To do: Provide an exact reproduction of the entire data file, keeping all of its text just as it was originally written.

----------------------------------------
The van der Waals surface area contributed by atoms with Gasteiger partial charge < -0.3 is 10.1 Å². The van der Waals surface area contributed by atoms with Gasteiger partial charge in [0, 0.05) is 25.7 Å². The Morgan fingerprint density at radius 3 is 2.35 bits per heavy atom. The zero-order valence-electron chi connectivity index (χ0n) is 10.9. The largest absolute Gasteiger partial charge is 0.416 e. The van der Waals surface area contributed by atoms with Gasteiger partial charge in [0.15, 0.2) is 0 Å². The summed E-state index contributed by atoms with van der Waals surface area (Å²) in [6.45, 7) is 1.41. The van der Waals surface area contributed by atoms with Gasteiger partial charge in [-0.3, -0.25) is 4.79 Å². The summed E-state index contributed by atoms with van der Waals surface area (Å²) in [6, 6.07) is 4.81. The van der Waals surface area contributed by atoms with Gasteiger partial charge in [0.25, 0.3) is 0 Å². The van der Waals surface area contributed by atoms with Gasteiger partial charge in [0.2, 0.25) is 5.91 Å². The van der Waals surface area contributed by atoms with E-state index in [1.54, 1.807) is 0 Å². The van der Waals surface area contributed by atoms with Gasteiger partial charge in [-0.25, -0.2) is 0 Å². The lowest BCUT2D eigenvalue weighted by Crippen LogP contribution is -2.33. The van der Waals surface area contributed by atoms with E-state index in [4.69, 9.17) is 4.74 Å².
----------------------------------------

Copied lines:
The van der Waals surface area contributed by atoms with Gasteiger partial charge < -0.3 is 10.1 Å². The van der Waals surface area contributed by atoms with Gasteiger partial charge in [0, 0.05) is 25.7 Å². The Morgan fingerprint density at radius 3 is 2.35 bits per heavy atom. The zero-order valence-electron chi connectivity index (χ0n) is 10.9. The largest absolute Gasteiger partial charge is 0.416 e. The van der Waals surface area contributed by atoms with Gasteiger partial charge in [0.15, 0.2) is 0 Å². The summed E-state index contributed by atoms with van der Waals surface area (Å²) in [6.45, 7) is 1.41. The van der Waals surface area contributed by atoms with Gasteiger partial charge in [-0.3, -0.25) is 4.79 Å². The summed E-state index contributed by atoms with van der Waals surface area (Å²) in [6, 6.07) is 4.81. The van der Waals surface area contributed by atoms with Gasteiger partial charge in [0.25, 0.3) is 0 Å². The van der Waals surface area contributed by atoms with Gasteiger partial charge in [0.2, 0.25) is 5.91 Å². The van der Waals surface area contributed by atoms with E-state index in [1.54, 1.807) is 0 Å². The van der Waals surface area contributed by atoms with Gasteiger partial charge in [-0.25, -0.2) is 0 Å². The lowest BCUT2D eigenvalue weighted by Crippen LogP contribution is -2.33. The van der Waals surface area contributed by atoms with E-state index in [4.69, 9.17) is 4.74 Å².